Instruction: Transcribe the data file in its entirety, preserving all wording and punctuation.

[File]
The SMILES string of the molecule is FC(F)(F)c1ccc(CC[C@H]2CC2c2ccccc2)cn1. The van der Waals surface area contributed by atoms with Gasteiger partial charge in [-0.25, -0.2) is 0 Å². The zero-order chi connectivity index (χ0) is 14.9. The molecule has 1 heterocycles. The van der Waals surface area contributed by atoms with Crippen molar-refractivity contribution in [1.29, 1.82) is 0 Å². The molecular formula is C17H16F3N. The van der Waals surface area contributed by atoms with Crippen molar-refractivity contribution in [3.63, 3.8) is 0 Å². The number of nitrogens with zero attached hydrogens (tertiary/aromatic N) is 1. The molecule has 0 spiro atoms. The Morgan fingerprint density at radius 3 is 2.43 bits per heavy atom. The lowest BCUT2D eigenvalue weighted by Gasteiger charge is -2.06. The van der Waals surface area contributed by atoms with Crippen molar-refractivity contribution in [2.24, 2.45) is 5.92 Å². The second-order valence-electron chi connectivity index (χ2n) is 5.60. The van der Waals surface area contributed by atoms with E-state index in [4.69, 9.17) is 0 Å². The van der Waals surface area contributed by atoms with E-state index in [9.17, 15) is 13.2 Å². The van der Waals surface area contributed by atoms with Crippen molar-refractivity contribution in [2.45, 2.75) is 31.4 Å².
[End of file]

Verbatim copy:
The SMILES string of the molecule is FC(F)(F)c1ccc(CC[C@H]2CC2c2ccccc2)cn1. The van der Waals surface area contributed by atoms with Gasteiger partial charge in [-0.25, -0.2) is 0 Å². The zero-order chi connectivity index (χ0) is 14.9. The molecule has 1 heterocycles. The van der Waals surface area contributed by atoms with Crippen molar-refractivity contribution in [1.29, 1.82) is 0 Å². The molecular formula is C17H16F3N. The van der Waals surface area contributed by atoms with Crippen molar-refractivity contribution in [3.63, 3.8) is 0 Å². The number of nitrogens with zero attached hydrogens (tertiary/aromatic N) is 1. The molecule has 0 spiro atoms. The Morgan fingerprint density at radius 3 is 2.43 bits per heavy atom. The lowest BCUT2D eigenvalue weighted by Gasteiger charge is -2.06. The van der Waals surface area contributed by atoms with Crippen molar-refractivity contribution in [2.24, 2.45) is 5.92 Å². The second-order valence-electron chi connectivity index (χ2n) is 5.60. The van der Waals surface area contributed by atoms with E-state index in [4.69, 9.17) is 0 Å². The van der Waals surface area contributed by atoms with E-state index in [9.17, 15) is 13.2 Å². The van der Waals surface area contributed by atoms with Crippen molar-refractivity contribution in [2.45, 2.75) is 31.4 Å².